The One BSB Song That Deserves Way More Love

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The first thing you hear on the Backstreet Boys' "Don't Want You Back" is the sound of a robot barking out the song's title. Then, there’s a noise like someone pounding on a door. No, a heavy, wooden gate. Then, there’s the plinking of a piano, some breathy ad-libs, and some drums. This goes on for about 20 seconds. And then, the first verse arrives: “You hit me faster than a shark attack/You saw my picture on the Backstreet's back, alright.” That line hits your ears like a sonic shark attack. You're only 30 seconds in, and "Don't Want You Back" by the Backstreet Boys has already sent you on a journey. And you can't escape it, but that's OK. You don't want this dramatic robo-shark journey to end.

As the pounding continues, you wonder why this particular BSB tune wasn't a bigger deal in 1999. As Brian Littrell and AJ McLean's voices do figure eights all over the track, you wonder why "Don't Want You Back" isn't a karaoke bar staple. As the chorus explodes with the force of a thousand harmonies, you wonder why it wasn't one of Millennium's singles.

Around the 2:16 mark, the pounding on the gates relents. You think the song's about to chill out. But as you take deep breath, the bridge happens, and, like a battering ram made out of pop hooks and powerhouse vocals, the bridge knocks the gates wide open to release the final chorus. It's the moment you've been waiting for, and it delivers and then some. For the next minute, the Boys of Backstreet deliver the most intense iteration of the chorus yet, and you hold onto the closest piece of furniture for support. Just as you realize you're sweating, the song ends. You wipe your forehead and start the song from the top again.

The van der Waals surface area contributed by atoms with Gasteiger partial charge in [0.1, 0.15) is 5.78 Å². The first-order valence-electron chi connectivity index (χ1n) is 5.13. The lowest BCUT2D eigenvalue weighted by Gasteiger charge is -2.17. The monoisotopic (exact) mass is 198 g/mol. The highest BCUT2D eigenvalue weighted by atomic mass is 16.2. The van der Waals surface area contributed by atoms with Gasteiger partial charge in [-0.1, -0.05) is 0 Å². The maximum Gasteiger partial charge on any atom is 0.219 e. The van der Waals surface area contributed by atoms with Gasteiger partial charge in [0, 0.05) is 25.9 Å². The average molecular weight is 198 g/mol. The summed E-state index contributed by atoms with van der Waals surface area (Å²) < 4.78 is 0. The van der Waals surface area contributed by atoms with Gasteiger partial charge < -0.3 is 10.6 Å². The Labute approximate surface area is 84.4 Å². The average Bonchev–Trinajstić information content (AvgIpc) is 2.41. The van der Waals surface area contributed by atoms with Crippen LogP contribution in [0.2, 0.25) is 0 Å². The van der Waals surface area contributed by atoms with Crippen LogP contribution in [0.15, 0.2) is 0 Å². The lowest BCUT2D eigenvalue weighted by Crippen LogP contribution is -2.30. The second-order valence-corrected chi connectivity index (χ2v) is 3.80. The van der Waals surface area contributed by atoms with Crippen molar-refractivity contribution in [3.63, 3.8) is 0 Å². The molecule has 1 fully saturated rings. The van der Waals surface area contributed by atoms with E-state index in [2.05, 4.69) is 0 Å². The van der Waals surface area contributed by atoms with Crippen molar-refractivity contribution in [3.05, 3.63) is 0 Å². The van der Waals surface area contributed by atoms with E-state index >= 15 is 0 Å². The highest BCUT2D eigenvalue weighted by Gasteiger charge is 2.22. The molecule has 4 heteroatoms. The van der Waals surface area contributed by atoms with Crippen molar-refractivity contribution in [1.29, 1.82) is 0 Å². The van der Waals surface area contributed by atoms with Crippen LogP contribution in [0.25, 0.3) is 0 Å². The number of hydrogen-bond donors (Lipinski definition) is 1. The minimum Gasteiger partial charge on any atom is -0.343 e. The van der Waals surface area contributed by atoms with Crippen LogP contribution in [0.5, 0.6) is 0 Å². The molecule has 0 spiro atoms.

“Don’t Want You Back” has a lot working in its favor: It was written by pop music mastermind Max Martin, it was produced by Martin and Rami Yacoub (aka the same brilliant duo behind “…Baby One More Time”), and it was performed by BSB. The result is a banger of an unforgiving kiss-off, a slinky final message to an ex-lover who can’t seem to take a hint. But it never got the chance to dominate the radio airwaves or the TRL charts, and it’s all Nick Carter’s fault (just kidding, love you forever, Nick).

When it was time to select Millennium’s fourth single, the band let fans vote between “The One” and “Don’t Want You Back.” As the group explained on The View in 2001, most of BSB was rooting for “Don’t Want You Back,” but then Carter went and called into TRL and cast a vote for “The One.” Naturally, the fans followed suit. “Don’t Want You Back” would remain an album deep cut forever.

Put it on all of your summer mix tapes. Play it on your neighborhood bar's jukebox. Listen to it on your car stereo at a window-shaking volume. Memorize every lyric, every ad-lib, and every vocal run. Let McLean's favorite BSB song soar like the winged robo-shark that it is.